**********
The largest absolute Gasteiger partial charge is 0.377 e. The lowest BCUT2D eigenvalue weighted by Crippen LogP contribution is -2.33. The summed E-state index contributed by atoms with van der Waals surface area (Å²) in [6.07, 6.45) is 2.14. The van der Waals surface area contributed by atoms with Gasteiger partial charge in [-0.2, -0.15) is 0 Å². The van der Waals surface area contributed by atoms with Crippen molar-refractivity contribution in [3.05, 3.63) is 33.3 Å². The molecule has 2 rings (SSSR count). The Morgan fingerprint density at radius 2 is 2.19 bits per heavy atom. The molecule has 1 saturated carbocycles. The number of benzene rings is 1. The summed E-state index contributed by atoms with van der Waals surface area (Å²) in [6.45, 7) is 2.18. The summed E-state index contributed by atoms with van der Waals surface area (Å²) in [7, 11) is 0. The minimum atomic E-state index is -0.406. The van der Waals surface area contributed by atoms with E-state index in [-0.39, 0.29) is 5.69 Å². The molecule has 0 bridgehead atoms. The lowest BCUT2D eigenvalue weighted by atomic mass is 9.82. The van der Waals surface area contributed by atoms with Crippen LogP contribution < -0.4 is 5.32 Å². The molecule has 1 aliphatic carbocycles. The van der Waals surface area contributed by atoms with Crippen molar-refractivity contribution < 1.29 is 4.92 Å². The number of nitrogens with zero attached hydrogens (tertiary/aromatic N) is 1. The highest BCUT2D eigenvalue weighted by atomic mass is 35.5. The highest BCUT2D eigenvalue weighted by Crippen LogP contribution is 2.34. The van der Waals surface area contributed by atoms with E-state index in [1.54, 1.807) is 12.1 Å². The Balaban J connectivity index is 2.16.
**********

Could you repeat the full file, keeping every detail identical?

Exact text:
The largest absolute Gasteiger partial charge is 0.377 e. The lowest BCUT2D eigenvalue weighted by Crippen LogP contribution is -2.33. The summed E-state index contributed by atoms with van der Waals surface area (Å²) in [6.07, 6.45) is 2.14. The van der Waals surface area contributed by atoms with Gasteiger partial charge in [-0.2, -0.15) is 0 Å². The van der Waals surface area contributed by atoms with Crippen molar-refractivity contribution in [3.05, 3.63) is 33.3 Å². The molecule has 2 rings (SSSR count). The Morgan fingerprint density at radius 2 is 2.19 bits per heavy atom. The molecule has 1 saturated carbocycles. The number of benzene rings is 1. The summed E-state index contributed by atoms with van der Waals surface area (Å²) in [6.45, 7) is 2.18. The summed E-state index contributed by atoms with van der Waals surface area (Å²) in [7, 11) is 0. The minimum atomic E-state index is -0.406. The van der Waals surface area contributed by atoms with E-state index in [-0.39, 0.29) is 5.69 Å². The molecule has 0 bridgehead atoms. The lowest BCUT2D eigenvalue weighted by atomic mass is 9.82. The van der Waals surface area contributed by atoms with Crippen LogP contribution < -0.4 is 5.32 Å². The molecule has 1 aliphatic carbocycles. The van der Waals surface area contributed by atoms with Crippen molar-refractivity contribution < 1.29 is 4.92 Å². The number of nitrogens with zero attached hydrogens (tertiary/aromatic N) is 1. The highest BCUT2D eigenvalue weighted by atomic mass is 35.5. The highest BCUT2D eigenvalue weighted by Crippen LogP contribution is 2.34. The van der Waals surface area contributed by atoms with E-state index in [1.54, 1.807) is 12.1 Å². The Balaban J connectivity index is 2.16.